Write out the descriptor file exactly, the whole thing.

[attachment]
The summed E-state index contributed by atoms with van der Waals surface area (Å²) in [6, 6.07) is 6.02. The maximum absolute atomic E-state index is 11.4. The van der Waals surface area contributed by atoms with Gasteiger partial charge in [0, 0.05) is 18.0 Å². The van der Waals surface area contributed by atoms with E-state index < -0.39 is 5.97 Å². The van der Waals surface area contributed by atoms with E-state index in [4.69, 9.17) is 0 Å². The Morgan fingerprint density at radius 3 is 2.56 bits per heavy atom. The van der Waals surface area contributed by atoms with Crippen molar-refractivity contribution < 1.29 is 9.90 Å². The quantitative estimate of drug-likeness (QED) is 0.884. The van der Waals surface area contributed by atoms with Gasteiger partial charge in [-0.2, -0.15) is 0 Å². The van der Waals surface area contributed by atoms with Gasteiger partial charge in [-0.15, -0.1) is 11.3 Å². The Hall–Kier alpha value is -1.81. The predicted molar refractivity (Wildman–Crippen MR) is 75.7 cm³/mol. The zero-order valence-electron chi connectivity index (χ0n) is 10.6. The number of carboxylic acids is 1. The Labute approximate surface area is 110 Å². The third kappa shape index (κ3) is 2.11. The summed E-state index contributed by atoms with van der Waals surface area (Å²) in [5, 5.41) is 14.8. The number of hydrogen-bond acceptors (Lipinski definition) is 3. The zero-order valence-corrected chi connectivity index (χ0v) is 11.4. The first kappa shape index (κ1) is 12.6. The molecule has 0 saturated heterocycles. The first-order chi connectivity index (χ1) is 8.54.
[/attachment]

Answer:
The summed E-state index contributed by atoms with van der Waals surface area (Å²) in [6, 6.07) is 6.02. The maximum absolute atomic E-state index is 11.4. The van der Waals surface area contributed by atoms with Gasteiger partial charge in [0, 0.05) is 18.0 Å². The van der Waals surface area contributed by atoms with E-state index < -0.39 is 5.97 Å². The van der Waals surface area contributed by atoms with E-state index in [4.69, 9.17) is 0 Å². The Morgan fingerprint density at radius 3 is 2.56 bits per heavy atom. The van der Waals surface area contributed by atoms with Crippen molar-refractivity contribution < 1.29 is 9.90 Å². The quantitative estimate of drug-likeness (QED) is 0.884. The van der Waals surface area contributed by atoms with Gasteiger partial charge in [-0.2, -0.15) is 0 Å². The van der Waals surface area contributed by atoms with Gasteiger partial charge in [-0.15, -0.1) is 11.3 Å². The Hall–Kier alpha value is -1.81. The predicted molar refractivity (Wildman–Crippen MR) is 75.7 cm³/mol. The zero-order valence-electron chi connectivity index (χ0n) is 10.6. The number of carboxylic acids is 1. The Labute approximate surface area is 110 Å². The third kappa shape index (κ3) is 2.11. The summed E-state index contributed by atoms with van der Waals surface area (Å²) in [5, 5.41) is 14.8. The number of hydrogen-bond acceptors (Lipinski definition) is 3. The zero-order valence-corrected chi connectivity index (χ0v) is 11.4. The first kappa shape index (κ1) is 12.6. The molecule has 0 saturated heterocycles. The first-order chi connectivity index (χ1) is 8.54.